network. All web traffic gets handed over to Squid by an iptables script
on the server. Here's the relevant section in /etc/squid/squid.conf:

--8<-------------------------------------------------------------
# Ports du proxy
http_port 3130
http_port 3128 intercept
https_port 3129 intercept ssl-bump \
  cert=/etc/squid/ssl_cert/amandine.sandbox.lan.pem \
  generate-host-certificates=on dynamic_cert_mem_cache_size=4MB
--8<-------------------------------------------------------------

And here's the corresponding section of my firewall script:

--8<-------------------------------------------------------------
# Commandes
IPT=/usr/sbin/iptables
SYS=/usr/sbin/sysctl
SERVICE=/usr/sbin/service

# Internet
IFACE_INET=enp2s0

# Réseau local
IFACE_LAN=virbr0
IFACE_LAN_IP=192.168.2.0/24

# Serveur
SERVER_IP=192.168.2.1

...

# Squid
$IPT -A INPUT -p tcp -i $IFACE_LAN --dport 3128 -j ACCEPT
$IPT -A INPUT -p udp -i $IFACE_LAN --dport 3128 -j ACCEPT
$IPT -A PREROUTING -t nat -i $IFACE_LAN -p tcp ! -d $SERVER_IP \
  --dport 80 -j REDIRECT --to-port 3128
$IPT -A INPUT -p tcp -i $IFACE_LAN --dport 3129 -j ACCEPT
$IPT -A INPUT -p udp -i $IFACE_LAN --dport 3129 -j ACCEPT
$IPT -A PREROUTING -t nat -i $IFACE_LAN -p tcp ! -d $SERVER_IP \
  --dport 443 -j REDIRECT --to-port 3129
$IPT -A INPUT -p tcp -i $IFACE_LAN --dport 3130 -j ACCEPT
$IPT -A INPUT -p udp -i $IFACE_LAN --dport 3130 -j ACCEPT
--8<-------------------------------------------------------------

This setup works nicely for the vast majority of web sites.

BUT: a handful of sites has some trouble with my local certificate. For
example, I can't sync my local Github repo anymore. Or my local OwnCloud
client spews back a warning message on every startup.

I asked on the Squid mailing list if there was a possibility to create
an exception for a list of domains, so that these can simply bypass the
proxy. The problem is, according to one of the developers, I have to
tackle that problem earlier in the process, e. g. in the firewall setup.

So here's what I want to do, in plain words:

1. Redirect all HTTP traffic (port 80) to port 3128. So far so good.

2. Redirect all HTTPS traffic (port 443) to port 3129. Equally OK.

AND...

3. DO NOT REDIRECT traffic that goes to certain domains, like:

  github.com
  credit-cooperatif.coop
  cloud.microlinux.fr
  squid-cache.org
  etc.

Ideally, these domains should be read from a simple text file.

Any idea how I could do that? I don't even know if this is theoretically
possible.

Cheers,

Niki

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Re: Allow some domains to bypass Squid

Amos Jeffries
Administrator
In reply to this post by Nicolas Kovacs
On 11/03/18 21:33, Nicolas Kovacs wrote:

> Le 11/03/2018 à 09:24, Amos Jeffries a écrit :
>> What you need to start with is switch your thinking from "domains" to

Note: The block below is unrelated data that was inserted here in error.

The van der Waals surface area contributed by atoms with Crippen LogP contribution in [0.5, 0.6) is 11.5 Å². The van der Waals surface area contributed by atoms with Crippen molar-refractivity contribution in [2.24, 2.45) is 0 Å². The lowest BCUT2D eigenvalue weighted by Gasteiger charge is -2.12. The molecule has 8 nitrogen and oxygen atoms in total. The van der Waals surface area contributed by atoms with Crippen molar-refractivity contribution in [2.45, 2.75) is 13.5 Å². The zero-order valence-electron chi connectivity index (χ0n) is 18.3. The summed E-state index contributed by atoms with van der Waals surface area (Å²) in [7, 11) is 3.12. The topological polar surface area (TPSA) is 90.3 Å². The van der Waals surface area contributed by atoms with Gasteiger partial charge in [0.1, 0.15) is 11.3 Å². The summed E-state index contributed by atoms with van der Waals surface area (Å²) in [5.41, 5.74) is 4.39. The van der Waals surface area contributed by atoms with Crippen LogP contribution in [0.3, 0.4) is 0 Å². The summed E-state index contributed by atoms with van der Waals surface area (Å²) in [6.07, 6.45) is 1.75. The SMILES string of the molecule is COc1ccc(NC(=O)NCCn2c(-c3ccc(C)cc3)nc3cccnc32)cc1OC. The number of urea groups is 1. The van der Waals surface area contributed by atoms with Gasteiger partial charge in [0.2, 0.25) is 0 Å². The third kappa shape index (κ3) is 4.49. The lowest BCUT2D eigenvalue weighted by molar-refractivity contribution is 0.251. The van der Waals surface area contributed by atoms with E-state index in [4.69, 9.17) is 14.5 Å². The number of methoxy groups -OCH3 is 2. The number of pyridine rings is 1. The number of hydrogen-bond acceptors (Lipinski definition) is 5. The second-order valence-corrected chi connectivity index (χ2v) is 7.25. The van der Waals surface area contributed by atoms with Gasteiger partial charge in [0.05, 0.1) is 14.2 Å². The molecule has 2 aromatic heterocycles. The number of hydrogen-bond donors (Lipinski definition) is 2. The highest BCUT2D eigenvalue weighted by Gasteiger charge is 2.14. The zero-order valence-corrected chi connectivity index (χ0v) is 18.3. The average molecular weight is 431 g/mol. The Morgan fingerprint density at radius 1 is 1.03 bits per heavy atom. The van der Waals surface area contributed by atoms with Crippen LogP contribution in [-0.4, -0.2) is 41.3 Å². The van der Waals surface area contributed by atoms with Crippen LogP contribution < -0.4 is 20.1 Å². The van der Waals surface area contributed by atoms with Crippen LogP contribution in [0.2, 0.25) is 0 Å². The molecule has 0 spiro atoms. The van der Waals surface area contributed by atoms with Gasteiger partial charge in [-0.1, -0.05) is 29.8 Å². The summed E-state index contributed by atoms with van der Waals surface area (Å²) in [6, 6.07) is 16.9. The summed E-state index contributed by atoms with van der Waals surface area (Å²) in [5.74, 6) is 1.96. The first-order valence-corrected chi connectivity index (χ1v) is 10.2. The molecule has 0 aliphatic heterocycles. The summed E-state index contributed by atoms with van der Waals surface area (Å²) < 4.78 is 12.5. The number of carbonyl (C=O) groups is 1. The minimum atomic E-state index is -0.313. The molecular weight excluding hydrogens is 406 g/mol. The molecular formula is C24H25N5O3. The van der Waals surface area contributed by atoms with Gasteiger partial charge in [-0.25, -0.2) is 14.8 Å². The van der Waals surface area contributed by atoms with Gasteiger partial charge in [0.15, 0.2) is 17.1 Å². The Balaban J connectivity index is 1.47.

>> considering things in terms of connections and individual servers. Since
>> "domain" is a URL concept, and URLs are all hidden inside the encrypted
>> part of the traffic there is no knowing what that really is until after
>> decryption.
>>
>> However when dealing with servers and connections, the connections TLS
>> SNI can tell you which *server* a client is connecting to and you can
>> decide to do the splice action based on which servers you are having
>> trouble with (not domains).
>>
>> Or better yet, decide even earlier in your NAT system not to send that
>> traffic to the proxy at all.
>
> I'm sorry, but I don't understand what you're saying.
>

Once the traffic arrives at the proxy it MUST be handled. It is too late
to send it elsewhere.

So to actually bypass the proxy you have to not send the TCP packets to
it at all. But the NAT system only works with raw-IPs.


There are many ways to "handle" traffic though. Rejection is one. When
TLS is involved relaying without doing anything (aka splice) is another.

But TLS is a point-to-point security protocol. Its handshakes are
dealing with origin server names. The domain name is a secondary detail
only sometimes available at all.

see
<https://superuser.com/questions/59093/difference-between-host-name-and-domain-name/59094>



> Here's what I want, It's very simple.
>
> Create a text file that contains a list of domains. For example:
>
>   google.com

Talking this as an example;

"google.com" is the public domain that users enter into their browsers
to view a certain website. The browser than does a lot of stuff, and
eventually contacts one of the origin servers for "google.com".

But "google.com" is not actually the name for any of those origin
servers. The server names for Google machines are all inside the
*.1e100.net TLD name, and all their machines answer to many different
"domain names" at the HTTP level (gmail.com, google.com, youtube.com,
googlevideo.com, 1e100.net, ... and many others including all the
country-specific ccTLDs variations on those names, and a lot of common
typos eg "gogle.com").


Your MITM proxy does not receive a URL straight off. It receives a TCP
SYN+ACK packet details. Which contains only the raw-IP for that Google
server. It can lookup the DNS to find out the servers name
 ... something.1e100.net.

If you configured it to handle the TLS handshake (with ssl-bump) it will
receive various representations of that server name in TLS messages.
Which should still be something.1e100.net, usually not "google.com" -
but that depends on whether the client software (Browser or non-Browser)
is properly obeying the requirement that it indicate *server name* in
TLS SNI.
 And also on whether the Google company servers specify the "google.com"
domain as an alias (SubjectAltName) for their TLS certificate from any
particular server (some do, some do not).


All of the above has to happen and be acceptable to the proxy access